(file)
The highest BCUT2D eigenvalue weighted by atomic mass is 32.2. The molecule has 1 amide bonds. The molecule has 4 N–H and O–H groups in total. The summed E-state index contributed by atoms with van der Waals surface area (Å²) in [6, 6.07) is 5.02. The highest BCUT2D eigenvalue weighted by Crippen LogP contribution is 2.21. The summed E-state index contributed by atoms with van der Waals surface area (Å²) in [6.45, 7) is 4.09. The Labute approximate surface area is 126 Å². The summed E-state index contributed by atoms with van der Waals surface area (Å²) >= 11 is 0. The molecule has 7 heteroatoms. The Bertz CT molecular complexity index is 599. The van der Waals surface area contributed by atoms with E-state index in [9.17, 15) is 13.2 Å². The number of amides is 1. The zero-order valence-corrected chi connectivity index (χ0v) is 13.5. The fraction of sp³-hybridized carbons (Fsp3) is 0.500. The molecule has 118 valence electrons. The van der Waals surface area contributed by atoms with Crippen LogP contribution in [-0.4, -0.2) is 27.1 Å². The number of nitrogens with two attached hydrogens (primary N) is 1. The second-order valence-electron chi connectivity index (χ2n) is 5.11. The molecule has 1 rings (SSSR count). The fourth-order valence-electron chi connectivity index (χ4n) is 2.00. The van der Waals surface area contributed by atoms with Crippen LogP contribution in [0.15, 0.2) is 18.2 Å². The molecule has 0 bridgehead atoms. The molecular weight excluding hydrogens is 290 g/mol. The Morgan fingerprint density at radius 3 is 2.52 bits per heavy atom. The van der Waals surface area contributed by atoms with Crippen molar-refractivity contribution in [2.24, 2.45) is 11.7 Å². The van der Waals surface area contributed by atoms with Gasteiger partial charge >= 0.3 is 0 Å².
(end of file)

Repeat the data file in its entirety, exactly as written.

The highest BCUT2D eigenvalue weighted by atomic mass is 32.2. The molecule has 1 amide bonds. The molecule has 4 N–H and O–H groups in total. The summed E-state index contributed by atoms with van der Waals surface area (Å²) in [6, 6.07) is 5.02. The highest BCUT2D eigenvalue weighted by Crippen LogP contribution is 2.21. The summed E-state index contributed by atoms with van der Waals surface area (Å²) in [6.45, 7) is 4.09. The Labute approximate surface area is 126 Å². The summed E-state index contributed by atoms with van der Waals surface area (Å²) >= 11 is 0. The molecule has 7 heteroatoms. The Bertz CT molecular complexity index is 599. The van der Waals surface area contributed by atoms with E-state index in [9.17, 15) is 13.2 Å². The number of amides is 1. The zero-order valence-corrected chi connectivity index (χ0v) is 13.5. The fraction of sp³-hybridized carbons (Fsp3) is 0.500. The molecule has 118 valence electrons. The van der Waals surface area contributed by atoms with Crippen LogP contribution in [-0.4, -0.2) is 27.1 Å². The number of nitrogens with two attached hydrogens (primary N) is 1. The second-order valence-electron chi connectivity index (χ2n) is 5.11. The molecule has 1 rings (SSSR count). The fourth-order valence-electron chi connectivity index (χ4n) is 2.00. The van der Waals surface area contributed by atoms with Crippen LogP contribution in [0.15, 0.2) is 18.2 Å². The molecule has 0 bridgehead atoms. The molecular weight excluding hydrogens is 290 g/mol. The Morgan fingerprint density at radius 3 is 2.52 bits per heavy atom. The van der Waals surface area contributed by atoms with Crippen molar-refractivity contribution in [2.24, 2.45) is 11.7 Å². The van der Waals surface area contributed by atoms with Gasteiger partial charge >= 0.3 is 0 Å².